Verizon broadband home internet has been around for many years, first in the form of DSL and later in the form of Fios. Fios uses a fiber optic network to deliver residential internet services with up to 1 Gbps in bandwidth. Fios has a relatively limited coverage area, primarily focused on dense urban deployments.
Verizon launched its 5G home internet service in 2018. Verizon 5G aims to provide high speed residential internet service to additional areas of the United States with speeds of up to 1 Gbps. Right now location availability is somewhat limited and the fastest speeds are limited to 5G ultrawideband areas utilizing millimeter wave frequencies. Currently they only offer the service where they know they have the cell tower capacity to handle the added demands.
How do They Work
Verizon Fios is delivered over Verizon’s 100% fiber optic network. This network works by placing an optical network terminal on the side of your residence, connecting it to Verizon’s GPON fiber network. This fiber to the home approach is considered by industry experts to be the optimal method of delivering data services.
Verizon 5G home internet uses 5G / 4G cellular signals to deliver high speed data services. This works virtually the same way as using the hotspot function on your smartphone. In fact you can get a good feel for how the service will perform at your location by turning on the hotspot function of your Verizon smartphone and running a speed test from your computer connected to the hotspot. If the Verizon cellular signal is week in your home, 5G home internet may not be the best option.
Is Verizon 5G Home Internet Better than Fios
No, Verizon Fios is the better service. Fiber optic internet is going to be more stable / reliable than a service delivered over 5G wireless. Additionally ping stability is much better with Fios than with 5G. If you work from home, use software such as Zoom, or play online games Fios is the better option.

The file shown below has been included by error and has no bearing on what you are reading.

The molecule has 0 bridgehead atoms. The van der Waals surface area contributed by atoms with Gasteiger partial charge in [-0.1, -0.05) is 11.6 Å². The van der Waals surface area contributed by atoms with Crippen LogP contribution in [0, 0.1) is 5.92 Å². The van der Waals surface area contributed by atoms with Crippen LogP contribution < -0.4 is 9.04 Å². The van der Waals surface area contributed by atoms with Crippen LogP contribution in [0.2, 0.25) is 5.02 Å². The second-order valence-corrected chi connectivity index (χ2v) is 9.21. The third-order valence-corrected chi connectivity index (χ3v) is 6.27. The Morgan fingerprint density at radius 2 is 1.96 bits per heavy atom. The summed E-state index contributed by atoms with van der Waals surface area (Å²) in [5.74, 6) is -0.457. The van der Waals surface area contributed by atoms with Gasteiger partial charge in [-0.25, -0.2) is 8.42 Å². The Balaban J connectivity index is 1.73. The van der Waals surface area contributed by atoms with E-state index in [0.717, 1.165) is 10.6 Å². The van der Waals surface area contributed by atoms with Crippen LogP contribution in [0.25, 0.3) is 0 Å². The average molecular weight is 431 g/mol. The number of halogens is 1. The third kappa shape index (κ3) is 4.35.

Keep in mind in most areas one or the other may be available but usually not both. You may not have both options in that many areas. Coverage areas of both services are limited at this time. If you do live in an area with access to both services, Fios is the better option hands down.
Download speeds with Verizon Fios starts out at 300 Mbps with their lowest tier plan. This is enough for the vast majority of users. If you wish to go higher they offer plans up to 1 Gbps in bandwidth. For some households with several heavy users these higher speed tiers are a godsend. They enable multiple 4K streams, plus video conferencing, plus huge file downloads to all be happening at the same time with no noticeable impact on performance. If you have a real need for speed, Fios has you covered with a plan that is fast enough for anyone.
Verizon 5G on the other hand does not advertise different speed tiers. Instead they advertise speeds of up to a gig in select areas. Real world speeds will vary greatly and generally be lower than what you get even on a basic Fios plan. If you do not have millimeter wave signal available at your home your speeds will be even lower, likely under 100 Mbps. During off peak hours you may see speeds actually temporarily go higher than usual. The issue is that during the critical evening peak hours when everyone is streaming Netflix and other video content, speeds tend to tank. Speeds as low as 20 Mbps is not uncommon during peak hours, especially in areas not covered by millimeter wave technology.
Real world speed tests have shown download speeds of about 100 Mbps being most common, with areas utilizing millimeter wave technology being faster. Performance depends greatly on the time of day and the number of users connected to the local cell tower.
Both services offer the potential for fast speeds. The difference is that with Fios you are pretty much guaranteed to get at least 80 – 90% of the bandwidth you subscribe to at all times. This includes during peak hours. With 5G technology download speeds can be hit or miss. Unfortunately when they miss it is usually during peak hours when you need the bandwidth the most.
Fios internet connections are symmetrical in bandwidth. The speed of your downloads will be the same as the speed of your uploads. For example if you get the 300 Mbps package you will get 300 Mbps in both directions. This is typical with most providers of fiber based internet. It is also a huge selling point for Fios, especially for people that either work from home, operate a business out of their home, or do a lot on online content creation. It also makes uploading large files to cloud storage services such as Drobox, Google Drive, or OneDrive a breeze.